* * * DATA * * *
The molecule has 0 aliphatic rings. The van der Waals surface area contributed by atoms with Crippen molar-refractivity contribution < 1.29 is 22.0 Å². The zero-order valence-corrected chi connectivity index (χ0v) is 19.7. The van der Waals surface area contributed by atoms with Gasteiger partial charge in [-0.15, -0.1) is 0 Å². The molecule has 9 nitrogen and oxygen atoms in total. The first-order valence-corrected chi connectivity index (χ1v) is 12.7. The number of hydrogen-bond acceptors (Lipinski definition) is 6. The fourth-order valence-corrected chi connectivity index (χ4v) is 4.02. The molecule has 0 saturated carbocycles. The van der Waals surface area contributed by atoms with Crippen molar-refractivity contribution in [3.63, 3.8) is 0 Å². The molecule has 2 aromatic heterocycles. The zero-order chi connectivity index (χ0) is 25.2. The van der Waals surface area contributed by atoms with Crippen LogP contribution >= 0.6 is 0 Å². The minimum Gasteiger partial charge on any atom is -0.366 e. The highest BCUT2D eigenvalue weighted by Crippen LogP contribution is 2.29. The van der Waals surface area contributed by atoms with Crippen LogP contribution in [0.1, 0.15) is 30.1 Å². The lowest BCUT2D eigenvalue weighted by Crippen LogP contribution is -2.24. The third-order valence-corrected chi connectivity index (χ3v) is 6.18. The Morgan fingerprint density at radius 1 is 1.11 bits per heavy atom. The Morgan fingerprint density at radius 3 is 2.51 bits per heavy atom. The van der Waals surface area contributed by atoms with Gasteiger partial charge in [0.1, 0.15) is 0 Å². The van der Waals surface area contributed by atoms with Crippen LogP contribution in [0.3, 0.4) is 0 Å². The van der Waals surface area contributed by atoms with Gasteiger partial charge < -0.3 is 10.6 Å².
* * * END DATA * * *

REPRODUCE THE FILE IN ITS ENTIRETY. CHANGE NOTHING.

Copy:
The molecule has 0 aliphatic rings. The van der Waals surface area contributed by atoms with Crippen molar-refractivity contribution < 1.29 is 22.0 Å². The zero-order valence-corrected chi connectivity index (χ0v) is 19.7. The van der Waals surface area contributed by atoms with Gasteiger partial charge in [-0.15, -0.1) is 0 Å². The molecule has 9 nitrogen and oxygen atoms in total. The first-order valence-corrected chi connectivity index (χ1v) is 12.7. The number of hydrogen-bond acceptors (Lipinski definition) is 6. The fourth-order valence-corrected chi connectivity index (χ4v) is 4.02. The molecule has 0 saturated carbocycles. The van der Waals surface area contributed by atoms with Crippen molar-refractivity contribution in [3.63, 3.8) is 0 Å². The molecule has 2 aromatic heterocycles. The zero-order chi connectivity index (χ0) is 25.2. The van der Waals surface area contributed by atoms with Crippen LogP contribution >= 0.6 is 0 Å². The minimum Gasteiger partial charge on any atom is -0.366 e. The highest BCUT2D eigenvalue weighted by Crippen LogP contribution is 2.29. The van der Waals surface area contributed by atoms with Crippen LogP contribution in [0.1, 0.15) is 30.1 Å². The lowest BCUT2D eigenvalue weighted by Crippen LogP contribution is -2.24. The third-order valence-corrected chi connectivity index (χ3v) is 6.18. The Morgan fingerprint density at radius 1 is 1.11 bits per heavy atom. The Morgan fingerprint density at radius 3 is 2.51 bits per heavy atom. The van der Waals surface area contributed by atoms with Gasteiger partial charge in [0.1, 0.15) is 0 Å². The van der Waals surface area contributed by atoms with Crippen LogP contribution in [0.3, 0.4) is 0 Å². The van der Waals surface area contributed by atoms with Gasteiger partial charge < -0.3 is 10.6 Å².